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Twelve thousand years ago, they came. They descended from the sky amid smoke and fire, and created humanity and gave us rules to live by. They needed gold and they built our earliest civilizations to mine it for them. When they had what they needed, they left. But before they left, they told us someday they would come back, and when they did, a game would be played. A game that would determine our future.

This is Endgame.

For ten thousand years the lines have existed in secret. The 12 original lines of humanity. Each had to have a Player prepared at all times. They have trained generation after generation after generation. In weapons, languages, history, tactics, disguise assassination. Together the players are everything: strong, kind, ruthless, loyal, smart, stupid, ugly, lustful, mean, fickle, beautiful, calculating, lazy, exuberant, weak. They are good and evil. Like you. Like all.

This is Endgame.

When the game starts, the players will have to find three keys. The keys are somewhere on earth. The only rule of their Endgame is that there are no rules. Whoever finds the keys first wins the game. Endgame: The Calling is about the hunt for the first key. And just as it tells the story of the hunt for a hidden key, written into the book is a puzzle. It invites readers to play their own Endgame and to try to solve the puzzle. Whoever does will open a case filled with gold. Alongside the puzzle will be a revolutionary mobile game built by Google’s Niantic Labs that will allow you to play a real-world version of Endgame where you can join one of the lines and do battle with people around you.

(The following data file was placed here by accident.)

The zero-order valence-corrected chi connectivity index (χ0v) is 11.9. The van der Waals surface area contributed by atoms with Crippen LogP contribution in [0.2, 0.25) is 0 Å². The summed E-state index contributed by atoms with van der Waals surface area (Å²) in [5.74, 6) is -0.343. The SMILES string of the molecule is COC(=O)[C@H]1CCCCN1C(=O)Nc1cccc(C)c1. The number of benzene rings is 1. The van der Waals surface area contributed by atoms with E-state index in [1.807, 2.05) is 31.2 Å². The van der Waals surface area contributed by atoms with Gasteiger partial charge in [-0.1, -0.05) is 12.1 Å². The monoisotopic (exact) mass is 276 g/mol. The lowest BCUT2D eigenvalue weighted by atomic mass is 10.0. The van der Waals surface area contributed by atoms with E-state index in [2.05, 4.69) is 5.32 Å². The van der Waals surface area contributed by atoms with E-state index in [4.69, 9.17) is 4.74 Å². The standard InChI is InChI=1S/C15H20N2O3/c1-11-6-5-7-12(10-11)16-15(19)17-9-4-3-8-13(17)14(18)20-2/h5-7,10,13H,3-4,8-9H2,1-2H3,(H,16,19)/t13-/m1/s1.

Will exuberance beat strength? Stupidity top kindness? Laziness thwart beauty? Will the winner be good or evil? There is only one way to find out.

Play.
Survive.
Solve.
People of Earth.
Endgame has begun.

I was sucked into Endgame, err... The Calling (I mean really, why is the series title larger than the BOOK title?) because it's pretty and it sounded intriguing. I'd heard the comparisons to Hunger Games. I'd heard the controversy around James Frey. None of that bothered me. I'd been in a reading slump and needed to find something amazing! When this popped up as an available audiobook through my library, I grabbed it and hoped for the best. Nope.

I only made it 25% into this book before almost losing my mind and cutting my losses. I honestly couldn't tell you how many characters I met because there are TWELVE in all. Yes, twelve main characters. Twelve players. Too damn many for me. This is told in such a way that I felt very detached from all of the characters I actually met. At 25% into a book I should know all the protagonists and should at least care whether they live or die.

My main issue with The Calling was the writing. It was all choppy sentences and random numbers and repetition. Listening to this on audiobook, I skipped a solid five minutes of seemingly random noises, apparently some other language that I don't speak. Five minutes. Of another language. Is excessive. I've been irritated by audiobooks before, but I've never had to hit the skip button, even in Shatter Me.

I'll admit, I got a little excited when asteroids started blowing everything up, but that was literally the only time I felt anything about this book other than indifference or irritation. I really wanted to love this. I wanted it to pull me out of my slump. Unfortunately that didn't happen and the search continues!